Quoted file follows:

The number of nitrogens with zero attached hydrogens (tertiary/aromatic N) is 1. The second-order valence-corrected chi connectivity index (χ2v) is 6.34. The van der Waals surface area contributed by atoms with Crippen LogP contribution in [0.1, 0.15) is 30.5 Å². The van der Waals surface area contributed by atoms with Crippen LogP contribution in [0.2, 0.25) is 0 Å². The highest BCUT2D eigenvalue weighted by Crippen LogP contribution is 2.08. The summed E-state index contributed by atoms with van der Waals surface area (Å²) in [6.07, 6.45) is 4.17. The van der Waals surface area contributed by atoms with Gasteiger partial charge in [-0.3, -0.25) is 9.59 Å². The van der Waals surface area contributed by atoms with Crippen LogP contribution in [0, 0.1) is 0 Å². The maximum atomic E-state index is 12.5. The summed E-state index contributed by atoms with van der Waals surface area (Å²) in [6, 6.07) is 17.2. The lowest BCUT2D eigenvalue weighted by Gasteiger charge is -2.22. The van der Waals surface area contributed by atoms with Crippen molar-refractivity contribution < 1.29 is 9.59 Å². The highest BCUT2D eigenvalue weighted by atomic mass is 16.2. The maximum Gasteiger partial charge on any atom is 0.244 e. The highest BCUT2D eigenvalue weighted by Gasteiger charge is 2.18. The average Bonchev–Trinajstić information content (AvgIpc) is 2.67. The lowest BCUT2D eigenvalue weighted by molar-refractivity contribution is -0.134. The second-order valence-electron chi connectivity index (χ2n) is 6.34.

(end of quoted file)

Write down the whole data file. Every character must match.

The number of nitrogens with zero attached hydrogens (tertiary/aromatic N) is 1. The second-order valence-corrected chi connectivity index (χ2v) is 6.34. The van der Waals surface area contributed by atoms with Crippen LogP contribution in [0.1, 0.15) is 30.5 Å². The van der Waals surface area contributed by atoms with Crippen LogP contribution in [0.2, 0.25) is 0 Å². The highest BCUT2D eigenvalue weighted by Crippen LogP contribution is 2.08. The summed E-state index contributed by atoms with van der Waals surface area (Å²) in [6.07, 6.45) is 4.17. The van der Waals surface area contributed by atoms with Gasteiger partial charge in [-0.3, -0.25) is 9.59 Å². The van der Waals surface area contributed by atoms with Crippen LogP contribution in [0, 0.1) is 0 Å². The maximum atomic E-state index is 12.5. The summed E-state index contributed by atoms with van der Waals surface area (Å²) in [6, 6.07) is 17.2. The lowest BCUT2D eigenvalue weighted by Gasteiger charge is -2.22. The van der Waals surface area contributed by atoms with Crippen molar-refractivity contribution < 1.29 is 9.59 Å². The highest BCUT2D eigenvalue weighted by atomic mass is 16.2. The maximum Gasteiger partial charge on any atom is 0.244 e. The highest BCUT2D eigenvalue weighted by Gasteiger charge is 2.18. The average Bonchev–Trinajstić information content (AvgIpc) is 2.67. The lowest BCUT2D eigenvalue weighted by molar-refractivity contribution is -0.134. The second-order valence-electron chi connectivity index (χ2n) is 6.34.